AACA - Texas Region meeting at a member's "car barn" in Decatur, TX today - about 60 miles from home. It was a beautiful clear and cool day, so the meeting was well attended and a number of members drove their club cars. Hope you enjoy the photos of some of the cars.
  41. 1 point
    Like I said, it's just the empty body as shown in these pictures. I believe George Kaforski had one he was willing to sell a couple of years ago. I can PM you his contact info if you need it. Peter
  42. 1 point
    Not to bring up the dreaded clutch fan on a 55 thread again, but......well.....bringing up the dreaded clutch fan on a 55 thread again, thought it would be worthwhile to post final results from this summers work to document results (yeah have some catching up to do!) When I replaced the factory radiator about 15 years ago with a new one (it was the old cellular looking rows, not the serpentine, and kept the original tanks), unbeknownst to me there was a standard and HD core and the standard core (3 row, 9/16 inch centers) is what went in the car. Wanting to add AC to the car (successfully that is), and not having enough cooling reserve to handle the anticipated condenser heat load, bit the bullet this past summer and went with a HD radiator core, 3 row on 3/8 in centers. If memory serves I think that came to about 17 more rows over the standard radiator - dont quote me on that. Difference below, HD on left, standard from the car on the right: After some metalwork and paint on the top tank (fixed the spot on the right after it was in the car): Then measured what the absolute largest 6 blade fan that would fit in the shroud opening, which came out to a little over 19.5 inches. Shifting the shroud down about 1/4 centered it perfectly with the water pump. If you choose to go with a 6 blade clutch fan vs fixed non clutch setup (the factory set up), here is the Derale fan that was installed with a standard duty clutch: Used this setup with the new AC installed and while there were not many days in 90s this past summer in Binghamton, am happy to report that this setup effectively cooled the car down to about 200 with the AC on. It would not peg at H when left to sit idling in drive in the sun, and when in neutral and revved at fast idle the temp gauge visibly dropped with the fan on. Additionally I added a 13 lb radiator cap, although for all prior testing a 7 lb cap was adequate to hold pressure even with the needle pegged at hot. In hindsight, probably should have had the HD sized radiator in there all along for a 322. Expect that would work fine for a non AC car and a 4 blade fan. After putting AC in the car, the idle was bumped up from 475 D to about 550 D, 650 N. In N with the clutch disengaged and fan spinning it would still pull enough air to hold a rag against the AC condenser. If I put it on the high speed idle step with the hood closed it held a rag to the grill. Had no temp issues all summer. My estimate is the car ran between 185 and 210 with AC on in all kinds of weather and terrain - brief excursion to about 215-220 if coming off a long highway run on a low 90s day and then sitting at a dead standstill on an exit ramp in traffic at idle. Revving the engine in Neutral slowly brought it back down to the high edge of the N on the temp gauge, or about 190-195. Naturally the electric fuel pump was on or none of this was possible. Hope this info helps folks. I have a couple extra fans if anyone is interested - came as surplus in an order.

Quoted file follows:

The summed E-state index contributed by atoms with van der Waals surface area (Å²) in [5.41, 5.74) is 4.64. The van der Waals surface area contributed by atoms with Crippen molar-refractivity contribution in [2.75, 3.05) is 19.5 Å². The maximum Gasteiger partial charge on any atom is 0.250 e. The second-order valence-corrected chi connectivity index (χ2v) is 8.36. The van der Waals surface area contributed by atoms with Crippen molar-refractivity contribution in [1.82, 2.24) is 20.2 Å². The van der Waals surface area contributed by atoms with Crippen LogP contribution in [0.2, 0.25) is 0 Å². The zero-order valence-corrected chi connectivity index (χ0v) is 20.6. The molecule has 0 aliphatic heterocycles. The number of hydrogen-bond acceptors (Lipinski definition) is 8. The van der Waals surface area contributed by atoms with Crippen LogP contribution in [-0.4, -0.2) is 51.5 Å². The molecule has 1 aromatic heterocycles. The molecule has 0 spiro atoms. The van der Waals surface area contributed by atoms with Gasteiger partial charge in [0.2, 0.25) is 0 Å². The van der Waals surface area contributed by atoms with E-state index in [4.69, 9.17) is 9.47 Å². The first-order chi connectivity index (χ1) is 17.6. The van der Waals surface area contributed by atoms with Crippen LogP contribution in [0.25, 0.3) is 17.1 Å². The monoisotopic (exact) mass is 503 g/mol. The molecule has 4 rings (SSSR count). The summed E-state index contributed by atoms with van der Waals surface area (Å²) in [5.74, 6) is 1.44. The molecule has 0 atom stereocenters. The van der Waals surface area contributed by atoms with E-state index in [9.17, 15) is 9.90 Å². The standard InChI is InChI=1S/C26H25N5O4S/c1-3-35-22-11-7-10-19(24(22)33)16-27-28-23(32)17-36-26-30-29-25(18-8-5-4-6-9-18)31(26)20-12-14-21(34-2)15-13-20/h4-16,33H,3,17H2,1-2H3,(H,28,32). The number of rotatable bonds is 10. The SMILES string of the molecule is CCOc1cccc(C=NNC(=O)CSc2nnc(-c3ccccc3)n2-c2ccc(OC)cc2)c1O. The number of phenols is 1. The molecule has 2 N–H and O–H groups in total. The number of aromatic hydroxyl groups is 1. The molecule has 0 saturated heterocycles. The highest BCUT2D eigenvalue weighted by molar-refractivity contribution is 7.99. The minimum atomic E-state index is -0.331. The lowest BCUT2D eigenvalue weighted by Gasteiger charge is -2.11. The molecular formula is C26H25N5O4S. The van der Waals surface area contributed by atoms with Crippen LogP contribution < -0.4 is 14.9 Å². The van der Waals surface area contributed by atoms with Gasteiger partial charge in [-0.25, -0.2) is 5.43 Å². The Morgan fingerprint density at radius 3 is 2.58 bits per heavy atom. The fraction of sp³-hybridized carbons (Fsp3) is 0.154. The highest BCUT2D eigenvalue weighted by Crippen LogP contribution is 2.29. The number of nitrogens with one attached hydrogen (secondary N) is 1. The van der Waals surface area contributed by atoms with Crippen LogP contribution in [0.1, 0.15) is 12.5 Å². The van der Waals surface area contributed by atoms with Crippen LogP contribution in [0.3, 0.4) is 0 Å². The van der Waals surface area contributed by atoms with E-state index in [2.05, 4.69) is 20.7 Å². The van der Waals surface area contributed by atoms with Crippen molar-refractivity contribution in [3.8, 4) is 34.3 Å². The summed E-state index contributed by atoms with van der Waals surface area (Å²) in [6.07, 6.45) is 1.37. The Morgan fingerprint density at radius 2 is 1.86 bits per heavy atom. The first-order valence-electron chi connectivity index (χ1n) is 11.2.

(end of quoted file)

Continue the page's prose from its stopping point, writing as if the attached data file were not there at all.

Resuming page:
43. 1 point
    Thanks to all who mentioned me above. Just know that I really enjoy having so many "Buick Buddies" who share my passion. Thanks to all for keeping this hobby alive with a passion to restore and drive their Buicks. More specifically to: Derek Thille, Larry Schramm, Marck Barker, Pete Phillips, & Brian Heil for allowing me to help them spend their money on Buick projects & parts. Dave Ebert, John Scheib, & Larry Dibarry for keeping the PWD going when I took a break to care for my elderly father. Fred Rawling, Brian Lawrence, Randy Dekker, & Mike Middleton for helping me and others find and restore old Buicks. And most of all, to my lovely wife Rinda for putting up with the grease and grime from working on cars, and for being the best nag-avator on tours.
  44. 1 point
    … well good reading and many logical yet passionate dissertations presented about and for a resolution to this quarter the OP presented … what I have to humbly offer and worth mentioning perhaps is to consider that the inevitable slight invisible hand of fate is upon us … forces from the macro all the way over to the micro … the horizontal to the vertical so-to-speak …. the results of which we are now recognizing … these declining numbers of members both new and old are not only due to basic attrition rates, nor inabilities real and or created to attract new blood but are in great part due to the changing of popular demographic interests for current novelties, fascinations, and life related passions … however outside even this spectrum is the very visible forces forged and coupled inflicting the real ongoing current collateral damages to the core of this membership and all hobbyist alike … the past 30 years of daft economic, political and trade related practices leaving much of this once self proficient core of the middle class the very essence of what Buick stood for shrinking day by day in real economic terms for both present and future prospectives … leading onward without the ability to replace that same core of those that came before and the list goes on & on … changing pages, publication drafts per year, dues, parking orientations nor even mergers with the dwindling mass of others will not deflect the forces brought upon us by this foe of our time. The original founding intent of the BCA was for as I understand it, the preservation and appreciation of our time capsules aka our Buicks … kinda like what is old shall be new again … what has been so shall be again. In a nutshell the current BCA will survive as long as it is allowed to survive by these forces however during that time we can stay active, accommodating and appreciative of what our particular passion of Buick stands for to us and participate in that romance as long as there is a glow - dave
  45. 1 point